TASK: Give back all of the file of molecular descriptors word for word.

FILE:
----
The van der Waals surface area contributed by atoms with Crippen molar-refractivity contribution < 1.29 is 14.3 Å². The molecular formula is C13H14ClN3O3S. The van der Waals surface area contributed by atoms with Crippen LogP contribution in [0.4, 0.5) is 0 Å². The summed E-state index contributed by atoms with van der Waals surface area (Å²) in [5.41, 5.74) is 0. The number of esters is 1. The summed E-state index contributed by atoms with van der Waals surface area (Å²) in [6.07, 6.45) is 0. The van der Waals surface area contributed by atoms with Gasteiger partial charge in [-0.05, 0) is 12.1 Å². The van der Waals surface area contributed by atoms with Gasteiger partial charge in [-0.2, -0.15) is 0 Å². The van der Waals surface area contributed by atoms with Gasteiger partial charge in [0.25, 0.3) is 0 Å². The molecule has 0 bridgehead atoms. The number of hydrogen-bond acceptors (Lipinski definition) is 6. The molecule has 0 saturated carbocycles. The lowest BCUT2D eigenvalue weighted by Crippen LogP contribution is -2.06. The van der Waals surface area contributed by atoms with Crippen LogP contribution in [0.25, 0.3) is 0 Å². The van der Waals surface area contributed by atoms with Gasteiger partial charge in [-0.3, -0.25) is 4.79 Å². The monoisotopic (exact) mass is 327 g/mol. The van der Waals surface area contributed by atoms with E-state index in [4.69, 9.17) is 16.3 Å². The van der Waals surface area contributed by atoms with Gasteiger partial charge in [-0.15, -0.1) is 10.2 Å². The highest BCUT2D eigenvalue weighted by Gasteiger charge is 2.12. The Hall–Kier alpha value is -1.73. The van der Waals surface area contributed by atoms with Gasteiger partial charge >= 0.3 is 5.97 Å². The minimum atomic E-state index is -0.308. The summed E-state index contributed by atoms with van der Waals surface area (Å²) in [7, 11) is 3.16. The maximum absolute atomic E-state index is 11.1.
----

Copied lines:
The van der Waals surface area contributed by atoms with Crippen molar-refractivity contribution < 1.29 is 14.3 Å². The molecular formula is C13H14ClN3O3S. The van der Waals surface area contributed by atoms with Crippen LogP contribution in [0.4, 0.5) is 0 Å². The summed E-state index contributed by atoms with van der Waals surface area (Å²) in [5.41, 5.74) is 0. The number of esters is 1. The summed E-state index contributed by atoms with van der Waals surface area (Å²) in [6.07, 6.45) is 0. The van der Waals surface area contributed by atoms with Gasteiger partial charge in [-0.05, 0) is 12.1 Å². The van der Waals surface area contributed by atoms with Gasteiger partial charge in [-0.2, -0.15) is 0 Å². The van der Waals surface area contributed by atoms with Gasteiger partial charge in [0.25, 0.3) is 0 Å². The molecule has 0 bridgehead atoms. The number of hydrogen-bond acceptors (Lipinski definition) is 6. The molecule has 0 saturated carbocycles. The lowest BCUT2D eigenvalue weighted by Crippen LogP contribution is -2.06. The van der Waals surface area contributed by atoms with Crippen LogP contribution in [0.25, 0.3) is 0 Å². The van der Waals surface area contributed by atoms with Gasteiger partial charge in [-0.3, -0.25) is 4.79 Å². The monoisotopic (exact) mass is 327 g/mol. The van der Waals surface area contributed by atoms with E-state index in [4.69, 9.17) is 16.3 Å². The van der Waals surface area contributed by atoms with Gasteiger partial charge in [-0.15, -0.1) is 10.2 Å². The highest BCUT2D eigenvalue weighted by Gasteiger charge is 2.12. The Hall–Kier alpha value is -1.73. The van der Waals surface area contributed by atoms with Gasteiger partial charge >= 0.3 is 5.97 Å². The minimum atomic E-state index is -0.308. The summed E-state index contributed by atoms with van der Waals surface area (Å²) in [7, 11) is 3.16. The maximum absolute atomic E-state index is 11.1.